Here’s what you need to do at the beginning of the quiz – look through all the tasks quickly. Tick the checkboxes that seem to be the most difficult ones. Choose one of them and proceed to the solution. Yes, that’s right: a difficult task first!
Think about the solution for a couple of minutes (or as long as you need) to understand that you are stuck. Once you understand that, leave the task alone. Find something easier to feel more confident about. Decide it. And then there’s one more thing.
Now get back to the how hard is the gre. Maybe you can do it now. How does it work?
The hard-start method allows you to use the brain like a dual processor. A scattered state can take over a complex task once you focus on it. While a focused state solves a lighter task, a scattered state on the subcortex works harder on another task. If at the end of a test you want to focus on the most difficult tasks, your focus will not allow the distracted state to get started.
You can also use the hard start method to do your lessons. A common mistake when doing your homework is to start a difficult task and sit on it long and fruitlessly. It’s okay if you’ve worked a little on the solution, but you haven’t succeeded. But if the solution is too much delayed, you must stop! Too much is how much? Maybe five or ten minutes, it depends on the subject and your age.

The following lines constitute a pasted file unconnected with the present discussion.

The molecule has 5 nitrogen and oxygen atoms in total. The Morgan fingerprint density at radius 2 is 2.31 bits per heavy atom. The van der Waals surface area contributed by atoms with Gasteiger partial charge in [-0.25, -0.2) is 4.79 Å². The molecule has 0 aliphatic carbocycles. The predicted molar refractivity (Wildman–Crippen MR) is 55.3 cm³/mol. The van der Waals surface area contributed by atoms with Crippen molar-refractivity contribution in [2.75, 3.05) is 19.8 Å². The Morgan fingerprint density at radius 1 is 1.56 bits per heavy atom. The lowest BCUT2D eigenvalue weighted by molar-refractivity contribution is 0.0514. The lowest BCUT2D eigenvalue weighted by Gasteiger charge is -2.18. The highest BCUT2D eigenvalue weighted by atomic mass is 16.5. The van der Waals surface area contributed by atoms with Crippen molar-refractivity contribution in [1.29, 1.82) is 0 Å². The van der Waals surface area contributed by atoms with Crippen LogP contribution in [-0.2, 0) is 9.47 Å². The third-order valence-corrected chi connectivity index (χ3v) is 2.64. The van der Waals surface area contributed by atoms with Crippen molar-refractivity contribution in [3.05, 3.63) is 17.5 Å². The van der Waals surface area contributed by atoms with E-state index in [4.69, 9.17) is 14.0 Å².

On a test or a test you can get stuck faster than you do your homework. If you can’t find a solution in one or two minutes, go ahead.
The Rigid Start method allows you to use two states of your brain more effectively. You also get a valuable skill to leave a task that you are not good at, and move on to those that you can solve.
How to stop being nervous on a control room
Let’s face it: it’s very easy to get nervous when you start a test. Your palms sweat, your heart beats like crazy and goes to your heels. This happens because in a stressful state, the body releases chemicals.